To see the carvings, you can take a 1.5-hour cruise on Lake Taupō with Chris Jolly Outdoors, which also included a cruise along the east side of the lake, with views of the hot water beach and the town of Taupō. You can also view the carvings on this helicopter tour.
23. Spend a Day or Two in Auckland
Auckland is the largest city in New Zealand. With its beautiful setting on the Hauraki Gulf, its parks and walking trails, vibrant food and wine scene, and endless day trip options, the list of things to do in Auckland is relatively long.
While in Auckland, enjoy the view from the Sky Tower, go whale watching, visit the Auckland Art Gallery and Auckland War Memorial Museum, have dinner in Viaduct Harbour, and enjoy the view from Mount Eden. Our favorite experience here was day tripping to Waiheke Island.
Learn more about Auckland in our article 20 Amazing Things to Do in Auckland.
Auckland | Best things to do on the North Island
24. Drive Ninety Mile Beach
For one of the most unique driving experiences in New Zealand, drive Ninety Mile Beach from Ahipara to Scott Point.
This 88 km beach is used as a “highway.” It is located along the northernmost stretch of the North Island, ending near Cape Reinga.
To drive on the beach, you must have a 4WD vehicle. If you don’t have a 4WD vehicle, you can get views of this long expanse of sand from the town of Ahipara and the Te Paki Sand Dunes.
25. Walk or Mountain Bike Amongst the Redwoods
Sitting beside Rotorua is the Whakarewarewa Forest, a forest of 100+ year old coastal redwoods. Some of these trees are now 75 meters tall.
Mountain biking on the trails that weave through the forest is a very popular thing to do here. Our favorite experience is the Redwoods Treewalk, which is a series of 28 suspension bridges that hover 20 meters above the forest floor. These bridges form a 700-meter loop and along this walk you get an incredible view of the Redwood trees.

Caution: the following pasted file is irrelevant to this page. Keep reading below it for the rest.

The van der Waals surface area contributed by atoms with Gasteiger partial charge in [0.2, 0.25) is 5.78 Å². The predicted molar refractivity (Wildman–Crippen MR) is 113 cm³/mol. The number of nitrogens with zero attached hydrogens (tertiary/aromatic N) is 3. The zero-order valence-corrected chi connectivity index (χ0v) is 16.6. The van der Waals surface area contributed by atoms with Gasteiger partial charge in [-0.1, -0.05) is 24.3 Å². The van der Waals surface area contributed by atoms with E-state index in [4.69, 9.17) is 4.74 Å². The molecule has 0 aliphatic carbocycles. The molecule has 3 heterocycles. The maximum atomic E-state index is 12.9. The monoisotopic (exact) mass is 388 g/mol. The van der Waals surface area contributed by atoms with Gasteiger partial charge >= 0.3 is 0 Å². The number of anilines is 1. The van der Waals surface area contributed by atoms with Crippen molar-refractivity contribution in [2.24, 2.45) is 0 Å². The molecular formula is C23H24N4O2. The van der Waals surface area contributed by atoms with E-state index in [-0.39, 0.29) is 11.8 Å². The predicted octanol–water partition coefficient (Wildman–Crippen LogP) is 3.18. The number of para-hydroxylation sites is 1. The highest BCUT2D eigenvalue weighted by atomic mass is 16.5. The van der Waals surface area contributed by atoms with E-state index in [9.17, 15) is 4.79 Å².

We did the walk during the daytime, which was very nice. But for an even more memorable experience, you can also do the treewalk in the evening, when the forest is illuminated, creating a magical experience.
The walk takes about 30 minutes. Get pricing and hours on the official website.
26. Go Sandboarding at Te Paki
Sitting on the remote north end of New Zealand is an unexpected landscape. Giant sand dunes rise from the ocean’s edge, creating the perfect spot to go sandboarding.
The Te Paki Giant Sand Dunes sit on the north end of New Zealand, next to Ninety Mile Beach and a short drive from Cape Reinga.
Te Paki Sand Dunes | Best things to do on the North Island
How to Visit the Te Paki Sand Dunes
To get here, turn onto Te Paki Stream Road from State Highway 1. This road ends at the parking lot for the Te Paki Sand Dunes. At this parking lot are several stands renting sandboards.
To get out onto the dunes, you will first have to cross Te Paki Stream and then it is a short but tiring hike onto the dunes.
A visit here lasts anywhere from an hour to half of a day, depending on what you plan to do here. The sand dunes are free to visit.
27. Go Scuba Diving at Poor Knights Marine Reserve
The Poor Knights Islands is a small archipelago that sits of the east coast of Northland. This is a popular scuba diving and snorkeling spot. You can take a cruise to the islands or join a scuba diving or snorkeling tour. Learn more here.
28. Visit the Waitākere Ranges
Not far from Auckland, on the west coast of the North Island, is a stretch of beautiful coastline. There are several unique beaches here to visit.
Karekare Beach is a gorgeous black sand beach. We visited this beach on a Sunday morning in May and almost had the entire beach to ourselves.
Karekare Beach | Best things to do on the North Island
Piha Beach is another picturesque beach. For a good view of it, make a quick stop at the Tasman Lookout.
Piha Beach | Emagnetic/shutterstock.com
Farther north, Anawhata Beach is smaller but more remote. Te Henga (Bethells Beach) and Muriwai Beach are two more gorgeous beaches to visit.
29. Relax at Hot Water Beach
Bring a shovel, dig a hole, and relax in the warm waters that bubble up from the ground.
Hot Water Beach is located on the Coromandel Peninsula. This is a great activity to combine with a visit to Cathedral Cove, mentioned earlier on this list.
Overlooking Hot Water Beach
Hot Water Beach | Naruedom Yaempongsa/shutterstock.com
30. Visit the Castlepoint Lighthouse
For photographers and beach lovers, this is not to be missed. Sitting on the east coast of the North Island is the Castlepoint Lighthouse. This lighthouse overlooks a gorgeous beach and rugged coastal scenery, making this another excellent photography location in New Zealand.
Castlepoint | SkyLynx/shutterstock.com
Best Things to Do on the North Island of New Zealand: On a Map